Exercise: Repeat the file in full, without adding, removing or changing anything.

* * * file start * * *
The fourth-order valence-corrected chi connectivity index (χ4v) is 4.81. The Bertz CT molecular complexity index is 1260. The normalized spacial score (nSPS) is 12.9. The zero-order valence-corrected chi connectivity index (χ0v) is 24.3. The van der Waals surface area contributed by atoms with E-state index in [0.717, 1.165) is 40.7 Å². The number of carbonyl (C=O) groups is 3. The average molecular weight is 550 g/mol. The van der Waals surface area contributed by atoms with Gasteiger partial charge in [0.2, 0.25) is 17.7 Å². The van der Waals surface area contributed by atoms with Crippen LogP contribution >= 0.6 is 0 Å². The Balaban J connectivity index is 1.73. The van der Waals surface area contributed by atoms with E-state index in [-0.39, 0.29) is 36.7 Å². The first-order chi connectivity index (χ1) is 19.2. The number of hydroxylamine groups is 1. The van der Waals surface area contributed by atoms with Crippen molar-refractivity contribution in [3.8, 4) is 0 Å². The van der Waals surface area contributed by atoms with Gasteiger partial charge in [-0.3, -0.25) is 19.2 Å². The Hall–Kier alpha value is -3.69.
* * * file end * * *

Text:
The fourth-order valence-corrected chi connectivity index (χ4v) is 4.81. The Bertz CT molecular complexity index is 1260. The normalized spacial score (nSPS) is 12.9. The zero-order valence-corrected chi connectivity index (χ0v) is 24.3. The van der Waals surface area contributed by atoms with E-state index in [0.717, 1.165) is 40.7 Å². The number of carbonyl (C=O) groups is 3. The average molecular weight is 550 g/mol. The van der Waals surface area contributed by atoms with Gasteiger partial charge in [0.2, 0.25) is 17.7 Å². The van der Waals surface area contributed by atoms with Crippen LogP contribution >= 0.6 is 0 Å². The Balaban J connectivity index is 1.73. The van der Waals surface area contributed by atoms with E-state index in [-0.39, 0.29) is 36.7 Å². The first-order chi connectivity index (χ1) is 19.2. The number of hydroxylamine groups is 1. The van der Waals surface area contributed by atoms with Crippen molar-refractivity contribution in [3.8, 4) is 0 Å². The van der Waals surface area contributed by atoms with Gasteiger partial charge in [-0.3, -0.25) is 19.2 Å². The Hall–Kier alpha value is -3.69.